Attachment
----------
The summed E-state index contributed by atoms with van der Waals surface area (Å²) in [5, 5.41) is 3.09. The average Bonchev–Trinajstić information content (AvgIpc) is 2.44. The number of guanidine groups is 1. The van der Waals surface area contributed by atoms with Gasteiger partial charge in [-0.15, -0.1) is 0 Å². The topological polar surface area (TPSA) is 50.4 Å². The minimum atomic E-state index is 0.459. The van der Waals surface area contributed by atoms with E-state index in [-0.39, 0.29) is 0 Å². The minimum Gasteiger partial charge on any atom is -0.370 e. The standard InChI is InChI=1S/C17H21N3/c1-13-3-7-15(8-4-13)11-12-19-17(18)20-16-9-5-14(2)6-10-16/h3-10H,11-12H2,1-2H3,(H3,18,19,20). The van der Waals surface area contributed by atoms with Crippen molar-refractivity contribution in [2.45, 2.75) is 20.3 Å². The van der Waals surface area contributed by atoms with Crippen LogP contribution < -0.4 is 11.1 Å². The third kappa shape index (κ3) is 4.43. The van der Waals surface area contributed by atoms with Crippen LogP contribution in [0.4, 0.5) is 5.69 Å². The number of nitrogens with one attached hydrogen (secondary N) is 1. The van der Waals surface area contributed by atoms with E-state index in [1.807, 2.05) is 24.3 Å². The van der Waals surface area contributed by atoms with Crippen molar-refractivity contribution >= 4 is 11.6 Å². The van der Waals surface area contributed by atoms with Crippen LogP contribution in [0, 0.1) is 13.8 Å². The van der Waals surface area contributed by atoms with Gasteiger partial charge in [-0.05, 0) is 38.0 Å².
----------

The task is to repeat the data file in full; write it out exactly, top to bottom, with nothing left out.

The summed E-state index contributed by atoms with van der Waals surface area (Å²) in [5, 5.41) is 3.09. The average Bonchev–Trinajstić information content (AvgIpc) is 2.44. The number of guanidine groups is 1. The van der Waals surface area contributed by atoms with Gasteiger partial charge in [-0.15, -0.1) is 0 Å². The topological polar surface area (TPSA) is 50.4 Å². The minimum atomic E-state index is 0.459. The van der Waals surface area contributed by atoms with E-state index in [-0.39, 0.29) is 0 Å². The minimum Gasteiger partial charge on any atom is -0.370 e. The standard InChI is InChI=1S/C17H21N3/c1-13-3-7-15(8-4-13)11-12-19-17(18)20-16-9-5-14(2)6-10-16/h3-10H,11-12H2,1-2H3,(H3,18,19,20). The van der Waals surface area contributed by atoms with Crippen molar-refractivity contribution in [2.45, 2.75) is 20.3 Å². The van der Waals surface area contributed by atoms with Crippen LogP contribution < -0.4 is 11.1 Å². The third kappa shape index (κ3) is 4.43. The van der Waals surface area contributed by atoms with Crippen LogP contribution in [0.4, 0.5) is 5.69 Å². The number of nitrogens with one attached hydrogen (secondary N) is 1. The van der Waals surface area contributed by atoms with E-state index in [1.807, 2.05) is 24.3 Å². The van der Waals surface area contributed by atoms with Crippen molar-refractivity contribution >= 4 is 11.6 Å². The van der Waals surface area contributed by atoms with Crippen LogP contribution in [0, 0.1) is 13.8 Å². The van der Waals surface area contributed by atoms with Gasteiger partial charge in [-0.05, 0) is 38.0 Å².